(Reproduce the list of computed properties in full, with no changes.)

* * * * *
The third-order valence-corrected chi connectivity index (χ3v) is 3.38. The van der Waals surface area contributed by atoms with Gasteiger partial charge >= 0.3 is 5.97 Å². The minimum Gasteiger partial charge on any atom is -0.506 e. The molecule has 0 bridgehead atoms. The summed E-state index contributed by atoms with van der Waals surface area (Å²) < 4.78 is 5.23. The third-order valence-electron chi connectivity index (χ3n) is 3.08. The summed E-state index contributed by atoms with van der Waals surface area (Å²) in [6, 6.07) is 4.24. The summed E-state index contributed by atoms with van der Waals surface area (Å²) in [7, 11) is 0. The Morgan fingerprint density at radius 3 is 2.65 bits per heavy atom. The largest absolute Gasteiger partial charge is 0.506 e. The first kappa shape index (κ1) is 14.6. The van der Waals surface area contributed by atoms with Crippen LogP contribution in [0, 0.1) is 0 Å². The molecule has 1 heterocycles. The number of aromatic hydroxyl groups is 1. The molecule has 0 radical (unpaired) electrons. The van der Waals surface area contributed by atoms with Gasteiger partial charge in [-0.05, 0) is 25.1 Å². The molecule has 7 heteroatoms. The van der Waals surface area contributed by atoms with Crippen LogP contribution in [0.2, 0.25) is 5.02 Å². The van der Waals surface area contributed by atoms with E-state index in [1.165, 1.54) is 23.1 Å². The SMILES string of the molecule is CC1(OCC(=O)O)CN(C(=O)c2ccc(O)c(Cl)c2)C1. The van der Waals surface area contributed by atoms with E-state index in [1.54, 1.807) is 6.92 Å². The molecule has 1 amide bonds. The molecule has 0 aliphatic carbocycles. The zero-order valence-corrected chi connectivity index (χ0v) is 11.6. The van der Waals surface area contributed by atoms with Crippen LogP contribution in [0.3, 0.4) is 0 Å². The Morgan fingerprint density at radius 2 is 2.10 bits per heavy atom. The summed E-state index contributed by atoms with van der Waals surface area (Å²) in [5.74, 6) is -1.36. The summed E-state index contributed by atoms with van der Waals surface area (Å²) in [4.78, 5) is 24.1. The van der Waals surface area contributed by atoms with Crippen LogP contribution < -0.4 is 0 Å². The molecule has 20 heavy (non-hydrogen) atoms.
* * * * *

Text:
The third-order valence-corrected chi connectivity index (χ3v) is 3.38. The van der Waals surface area contributed by atoms with Gasteiger partial charge >= 0.3 is 5.97 Å². The minimum Gasteiger partial charge on any atom is -0.506 e. The molecule has 0 bridgehead atoms. The summed E-state index contributed by atoms with van der Waals surface area (Å²) < 4.78 is 5.23. The third-order valence-electron chi connectivity index (χ3n) is 3.08. The summed E-state index contributed by atoms with van der Waals surface area (Å²) in [6, 6.07) is 4.24. The summed E-state index contributed by atoms with van der Waals surface area (Å²) in [7, 11) is 0. The Morgan fingerprint density at radius 3 is 2.65 bits per heavy atom. The largest absolute Gasteiger partial charge is 0.506 e. The first kappa shape index (κ1) is 14.6. The van der Waals surface area contributed by atoms with Crippen LogP contribution in [0, 0.1) is 0 Å². The molecule has 1 heterocycles. The number of aromatic hydroxyl groups is 1. The molecule has 0 radical (unpaired) electrons. The van der Waals surface area contributed by atoms with Gasteiger partial charge in [-0.05, 0) is 25.1 Å². The molecule has 7 heteroatoms. The van der Waals surface area contributed by atoms with Crippen LogP contribution in [0.2, 0.25) is 5.02 Å². The van der Waals surface area contributed by atoms with E-state index in [1.165, 1.54) is 23.1 Å². The SMILES string of the molecule is CC1(OCC(=O)O)CN(C(=O)c2ccc(O)c(Cl)c2)C1. The van der Waals surface area contributed by atoms with E-state index in [1.54, 1.807) is 6.92 Å². The molecule has 1 amide bonds. The molecule has 0 aliphatic carbocycles. The zero-order valence-corrected chi connectivity index (χ0v) is 11.6. The van der Waals surface area contributed by atoms with Crippen LogP contribution in [0.3, 0.4) is 0 Å². The Morgan fingerprint density at radius 2 is 2.10 bits per heavy atom. The summed E-state index contributed by atoms with van der Waals surface area (Å²) in [5.74, 6) is -1.36. The summed E-state index contributed by atoms with van der Waals surface area (Å²) in [4.78, 5) is 24.1. The van der Waals surface area contributed by atoms with Crippen LogP contribution < -0.4 is 0 Å². The molecule has 20 heavy (non-hydrogen) atoms.